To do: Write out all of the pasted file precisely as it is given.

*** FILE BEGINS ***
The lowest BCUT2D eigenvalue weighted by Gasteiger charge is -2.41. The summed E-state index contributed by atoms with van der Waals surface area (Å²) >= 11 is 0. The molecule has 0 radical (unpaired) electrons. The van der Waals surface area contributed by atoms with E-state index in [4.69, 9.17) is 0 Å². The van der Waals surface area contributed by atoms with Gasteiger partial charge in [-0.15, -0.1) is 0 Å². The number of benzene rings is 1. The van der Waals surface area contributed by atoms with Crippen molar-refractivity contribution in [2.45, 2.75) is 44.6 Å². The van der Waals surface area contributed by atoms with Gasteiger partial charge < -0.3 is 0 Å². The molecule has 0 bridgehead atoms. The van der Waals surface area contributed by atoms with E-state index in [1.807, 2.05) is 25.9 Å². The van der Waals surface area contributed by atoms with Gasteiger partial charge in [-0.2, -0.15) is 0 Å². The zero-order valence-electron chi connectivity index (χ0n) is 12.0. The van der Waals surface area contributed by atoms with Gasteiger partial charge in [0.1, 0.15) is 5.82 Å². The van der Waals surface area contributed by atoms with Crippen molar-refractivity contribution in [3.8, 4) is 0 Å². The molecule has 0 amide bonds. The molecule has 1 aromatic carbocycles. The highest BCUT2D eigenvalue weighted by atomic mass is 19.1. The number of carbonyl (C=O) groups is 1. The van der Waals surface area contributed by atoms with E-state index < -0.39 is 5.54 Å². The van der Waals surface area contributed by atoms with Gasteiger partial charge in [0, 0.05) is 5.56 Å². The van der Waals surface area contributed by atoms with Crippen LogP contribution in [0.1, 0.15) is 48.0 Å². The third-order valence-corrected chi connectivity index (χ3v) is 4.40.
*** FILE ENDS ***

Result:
The lowest BCUT2D eigenvalue weighted by Gasteiger charge is -2.41. The summed E-state index contributed by atoms with van der Waals surface area (Å²) >= 11 is 0. The molecule has 0 radical (unpaired) electrons. The van der Waals surface area contributed by atoms with E-state index in [4.69, 9.17) is 0 Å². The van der Waals surface area contributed by atoms with Gasteiger partial charge in [-0.15, -0.1) is 0 Å². The number of benzene rings is 1. The van der Waals surface area contributed by atoms with Crippen molar-refractivity contribution in [2.45, 2.75) is 44.6 Å². The van der Waals surface area contributed by atoms with Gasteiger partial charge < -0.3 is 0 Å². The molecule has 0 bridgehead atoms. The van der Waals surface area contributed by atoms with E-state index in [1.807, 2.05) is 25.9 Å². The van der Waals surface area contributed by atoms with Gasteiger partial charge in [-0.2, -0.15) is 0 Å². The zero-order valence-electron chi connectivity index (χ0n) is 12.0. The van der Waals surface area contributed by atoms with Gasteiger partial charge in [0.1, 0.15) is 5.82 Å². The van der Waals surface area contributed by atoms with Crippen molar-refractivity contribution in [3.8, 4) is 0 Å². The molecule has 0 amide bonds. The molecule has 1 aromatic carbocycles. The highest BCUT2D eigenvalue weighted by atomic mass is 19.1. The number of carbonyl (C=O) groups is 1. The van der Waals surface area contributed by atoms with E-state index < -0.39 is 5.54 Å². The van der Waals surface area contributed by atoms with Gasteiger partial charge in [0, 0.05) is 5.56 Å². The van der Waals surface area contributed by atoms with Crippen LogP contribution in [0.1, 0.15) is 48.0 Å². The third-order valence-corrected chi connectivity index (χ3v) is 4.40.